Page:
Those numbers may have shifted a bit after Le Monde's October revelations of NSA surveillance. But the public was also confused, some experts say, since an earlier Le Monde investigation revealed evidence of widespread French spying on their own citizens' communications. That report may have buttressed Alexander's claim that the metadata sweeps reported in the European press were actually carried out by domestic agencies and shared with the US.
France's attenuated reaction is also rooted in the knowledge that the two allies are battling the same enemy. "Our cooperation with the US will not enormously change in terms of the fight against terrorism," says Mr. Urvoas. "We have a common objective, which is to eradicate Islamist terrorism."
"Today France cannot afford to have a real dispute with the US," concurs Philippe Moreau Defarges, a foreign-affairs expert at the French Institute of International Relations in Paris.
"For Al Qaeda or Islamists, it would be very good news to have France and the US divided and fighting each other," he adds.
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Like France, Spain harbors a high tolerance for snooping in the name of security and fighting terrorism, which has translated into a modest public reaction to the transatlantic spy wars.
"Spaniards don't share the sense that their national security has been compromised," says José Ignacio Torreblanca, head of the Madrid branch of the European Council on Foreign Relations. "Unlike what's happening elsewhere, where public opinion and media have mounted pressure, it doesn't appear that the government is concerned or that people are leaning toward anti-Americanism."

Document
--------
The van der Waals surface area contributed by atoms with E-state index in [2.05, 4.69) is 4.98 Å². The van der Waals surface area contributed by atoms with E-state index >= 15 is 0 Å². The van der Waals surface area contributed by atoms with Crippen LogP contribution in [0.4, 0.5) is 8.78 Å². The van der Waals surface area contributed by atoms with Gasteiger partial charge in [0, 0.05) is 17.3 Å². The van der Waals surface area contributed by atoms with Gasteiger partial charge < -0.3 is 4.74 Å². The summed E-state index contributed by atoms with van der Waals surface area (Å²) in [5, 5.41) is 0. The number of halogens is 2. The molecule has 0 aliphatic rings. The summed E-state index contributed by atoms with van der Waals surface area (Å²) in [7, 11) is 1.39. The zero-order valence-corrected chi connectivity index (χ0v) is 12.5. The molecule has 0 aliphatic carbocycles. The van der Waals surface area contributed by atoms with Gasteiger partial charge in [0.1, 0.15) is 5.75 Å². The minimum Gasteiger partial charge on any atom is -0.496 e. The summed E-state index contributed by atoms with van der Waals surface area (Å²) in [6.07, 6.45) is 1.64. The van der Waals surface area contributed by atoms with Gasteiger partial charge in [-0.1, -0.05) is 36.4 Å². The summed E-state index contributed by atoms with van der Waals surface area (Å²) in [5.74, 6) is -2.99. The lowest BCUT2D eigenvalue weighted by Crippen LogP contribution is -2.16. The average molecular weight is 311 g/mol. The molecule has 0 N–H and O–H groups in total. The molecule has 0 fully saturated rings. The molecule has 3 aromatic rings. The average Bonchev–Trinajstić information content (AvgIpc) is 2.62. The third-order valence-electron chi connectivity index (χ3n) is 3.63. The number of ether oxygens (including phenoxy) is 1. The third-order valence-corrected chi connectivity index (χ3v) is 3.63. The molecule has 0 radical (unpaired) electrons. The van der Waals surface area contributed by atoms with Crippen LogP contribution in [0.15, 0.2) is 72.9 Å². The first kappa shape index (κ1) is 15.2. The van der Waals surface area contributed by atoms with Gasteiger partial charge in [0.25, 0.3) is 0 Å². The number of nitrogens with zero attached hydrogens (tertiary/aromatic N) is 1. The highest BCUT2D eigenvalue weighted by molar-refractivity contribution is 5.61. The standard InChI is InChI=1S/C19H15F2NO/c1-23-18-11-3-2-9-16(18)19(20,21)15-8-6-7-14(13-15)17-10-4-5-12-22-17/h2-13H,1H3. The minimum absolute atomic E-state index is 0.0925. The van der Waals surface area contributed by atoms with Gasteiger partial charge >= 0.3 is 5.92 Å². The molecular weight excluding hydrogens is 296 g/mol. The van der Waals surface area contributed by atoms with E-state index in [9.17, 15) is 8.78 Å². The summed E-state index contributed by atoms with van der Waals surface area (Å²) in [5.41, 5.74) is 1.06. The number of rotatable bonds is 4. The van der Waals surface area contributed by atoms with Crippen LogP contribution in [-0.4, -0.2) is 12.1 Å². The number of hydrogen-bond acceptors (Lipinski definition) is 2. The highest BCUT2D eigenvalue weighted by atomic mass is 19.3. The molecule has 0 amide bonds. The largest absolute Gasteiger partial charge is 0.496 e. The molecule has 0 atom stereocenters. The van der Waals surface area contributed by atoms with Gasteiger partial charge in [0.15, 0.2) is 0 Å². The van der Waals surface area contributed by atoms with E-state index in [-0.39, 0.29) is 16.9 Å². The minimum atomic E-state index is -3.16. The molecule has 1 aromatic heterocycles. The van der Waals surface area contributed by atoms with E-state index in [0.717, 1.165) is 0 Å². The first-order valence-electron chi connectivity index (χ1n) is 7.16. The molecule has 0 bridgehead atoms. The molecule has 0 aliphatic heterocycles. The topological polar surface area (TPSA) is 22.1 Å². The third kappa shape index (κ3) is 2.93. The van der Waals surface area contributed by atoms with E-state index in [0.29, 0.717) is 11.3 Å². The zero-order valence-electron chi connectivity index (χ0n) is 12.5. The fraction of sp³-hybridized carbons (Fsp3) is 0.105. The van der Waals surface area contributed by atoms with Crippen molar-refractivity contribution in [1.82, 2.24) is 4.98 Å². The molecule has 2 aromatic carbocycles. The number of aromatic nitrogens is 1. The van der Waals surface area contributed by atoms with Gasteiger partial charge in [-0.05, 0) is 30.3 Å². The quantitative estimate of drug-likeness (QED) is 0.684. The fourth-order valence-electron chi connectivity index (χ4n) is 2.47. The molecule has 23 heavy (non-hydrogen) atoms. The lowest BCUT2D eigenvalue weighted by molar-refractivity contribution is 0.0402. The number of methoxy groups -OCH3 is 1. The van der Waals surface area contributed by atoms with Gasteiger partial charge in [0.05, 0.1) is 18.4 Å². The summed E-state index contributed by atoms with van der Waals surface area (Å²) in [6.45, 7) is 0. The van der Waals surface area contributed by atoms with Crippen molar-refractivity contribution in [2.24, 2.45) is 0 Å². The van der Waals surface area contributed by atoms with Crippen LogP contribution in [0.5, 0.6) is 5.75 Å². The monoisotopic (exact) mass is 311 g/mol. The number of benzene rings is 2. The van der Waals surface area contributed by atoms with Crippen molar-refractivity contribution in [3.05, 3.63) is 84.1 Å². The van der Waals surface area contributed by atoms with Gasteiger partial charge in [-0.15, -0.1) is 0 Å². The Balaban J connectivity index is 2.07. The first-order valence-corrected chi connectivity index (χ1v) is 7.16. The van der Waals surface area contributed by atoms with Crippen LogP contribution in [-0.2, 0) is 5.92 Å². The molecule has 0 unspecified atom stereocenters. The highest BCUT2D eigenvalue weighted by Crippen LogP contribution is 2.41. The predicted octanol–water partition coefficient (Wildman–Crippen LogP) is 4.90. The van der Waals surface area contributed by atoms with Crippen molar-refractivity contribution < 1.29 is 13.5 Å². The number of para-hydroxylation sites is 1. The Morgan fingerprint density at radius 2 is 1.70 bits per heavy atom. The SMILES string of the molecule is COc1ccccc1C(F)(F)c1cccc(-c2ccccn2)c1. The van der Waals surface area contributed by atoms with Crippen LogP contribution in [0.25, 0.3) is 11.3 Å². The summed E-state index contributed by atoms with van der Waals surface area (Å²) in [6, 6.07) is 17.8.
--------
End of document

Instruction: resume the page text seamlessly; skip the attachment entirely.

The Spanish daily El Mundo reported in October, based on Snowden leaks, that intelligence services swept up at least 60 million communications in Spain in one month, from December 2012 to January 2013. But as in the case of the reported French information sweep, the question became, Who actually did it?
According to Spanish media, the director of Spain's spy service recently confirmed in a closed-door parliamentary session that the agency, known as the National Intelligence Center, has in fact collected metadata of millions of communications, but outside Spain, which could theoretically shield it from prosecution. He also said that all interceptions were sanctioned by courts. As such, the debate is shifting from the legality of what has been done, to the reforms necessary to ensure it doesn't continue, at least not without infringing on privacy laws.
Spanish privacy laws are among the strongest in Europe, and courts must authorize any tapping into citizens' communications. Still, authorities have broad power, and Spaniards – who have been under terrorist threat for decades, from domestic separatists as well as Islamist extremists – broadly accept intrusive measures in exchange for security.
The other focus in Madrid is to uncover exactly how much spying has been going on – regardless of the nationality of the spies doing it – and to reinforce the rules governing domestic and friendly foreign espionage agencies alike. Yet even if new safeguards are implemented, experts don't think they will undermine the spying done by European or US agencies.
If anything, they say that the transatlantic surveillance debate is likely to benefit security and intelligence sharing by clarifying and adapting the rules to new technological capabilities.
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Britain's response to the surveillance flap has been equally shrug-shouldered, in part because of one number: 007. Britons maintain an almost romantic sense of espionage – or at least they don't view it as an imminent threat to British democracy and personal freedoms.
"In Britain we think about spies as James Bond figures, and we're generally sympathetic to spying," says Mike Harris, head of advocacy at Index on Censorship, a London-based freedom of expression advocacy organization.
Decades of Northern Ireland's "Troubles" and, more recently, the threat of home-grown Islamist terrorism, have also contributed to widespread support for surveillance activities. "Unless you read The Guardian" – the London newspaper that has featured Snowden's leaks – "there's probably not much interest here" in the allegations of NSA snooping in Europe, says Rob Pritchard, an associate fellow at the Royal United Services Institute. "I'd say half the population does not care, and a sizable chunk of the rest think the government is doing a good job."